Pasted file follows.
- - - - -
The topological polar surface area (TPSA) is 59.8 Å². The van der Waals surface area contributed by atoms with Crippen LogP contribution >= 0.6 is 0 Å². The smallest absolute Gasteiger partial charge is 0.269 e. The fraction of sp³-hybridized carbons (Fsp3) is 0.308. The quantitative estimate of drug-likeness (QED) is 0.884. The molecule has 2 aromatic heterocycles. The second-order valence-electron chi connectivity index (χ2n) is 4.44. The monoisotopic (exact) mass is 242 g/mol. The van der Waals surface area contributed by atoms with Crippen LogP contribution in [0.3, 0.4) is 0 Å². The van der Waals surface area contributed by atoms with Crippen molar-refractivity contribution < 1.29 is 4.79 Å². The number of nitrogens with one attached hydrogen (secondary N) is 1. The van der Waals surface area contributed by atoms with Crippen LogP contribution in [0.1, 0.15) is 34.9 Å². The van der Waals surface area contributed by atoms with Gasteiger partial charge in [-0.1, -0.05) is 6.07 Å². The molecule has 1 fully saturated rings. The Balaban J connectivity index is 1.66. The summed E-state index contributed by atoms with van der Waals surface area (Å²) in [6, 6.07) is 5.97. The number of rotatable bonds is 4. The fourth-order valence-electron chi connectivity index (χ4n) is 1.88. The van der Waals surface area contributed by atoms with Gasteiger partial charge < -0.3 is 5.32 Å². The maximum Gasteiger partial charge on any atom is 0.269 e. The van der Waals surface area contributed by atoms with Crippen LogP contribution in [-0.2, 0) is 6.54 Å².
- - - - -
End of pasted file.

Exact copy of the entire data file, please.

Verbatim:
The topological polar surface area (TPSA) is 59.8 Å². The van der Waals surface area contributed by atoms with Crippen LogP contribution >= 0.6 is 0 Å². The smallest absolute Gasteiger partial charge is 0.269 e. The fraction of sp³-hybridized carbons (Fsp3) is 0.308. The quantitative estimate of drug-likeness (QED) is 0.884. The molecule has 2 aromatic heterocycles. The second-order valence-electron chi connectivity index (χ2n) is 4.44. The monoisotopic (exact) mass is 242 g/mol. The van der Waals surface area contributed by atoms with Crippen LogP contribution in [0.3, 0.4) is 0 Å². The van der Waals surface area contributed by atoms with Crippen molar-refractivity contribution < 1.29 is 4.79 Å². The number of nitrogens with one attached hydrogen (secondary N) is 1. The van der Waals surface area contributed by atoms with Crippen LogP contribution in [0.1, 0.15) is 34.9 Å². The van der Waals surface area contributed by atoms with Gasteiger partial charge in [-0.1, -0.05) is 6.07 Å². The molecule has 1 fully saturated rings. The Balaban J connectivity index is 1.66. The summed E-state index contributed by atoms with van der Waals surface area (Å²) in [6, 6.07) is 5.97. The number of rotatable bonds is 4. The fourth-order valence-electron chi connectivity index (χ4n) is 1.88. The van der Waals surface area contributed by atoms with Gasteiger partial charge < -0.3 is 5.32 Å². The maximum Gasteiger partial charge on any atom is 0.269 e. The van der Waals surface area contributed by atoms with Crippen LogP contribution in [-0.2, 0) is 6.54 Å².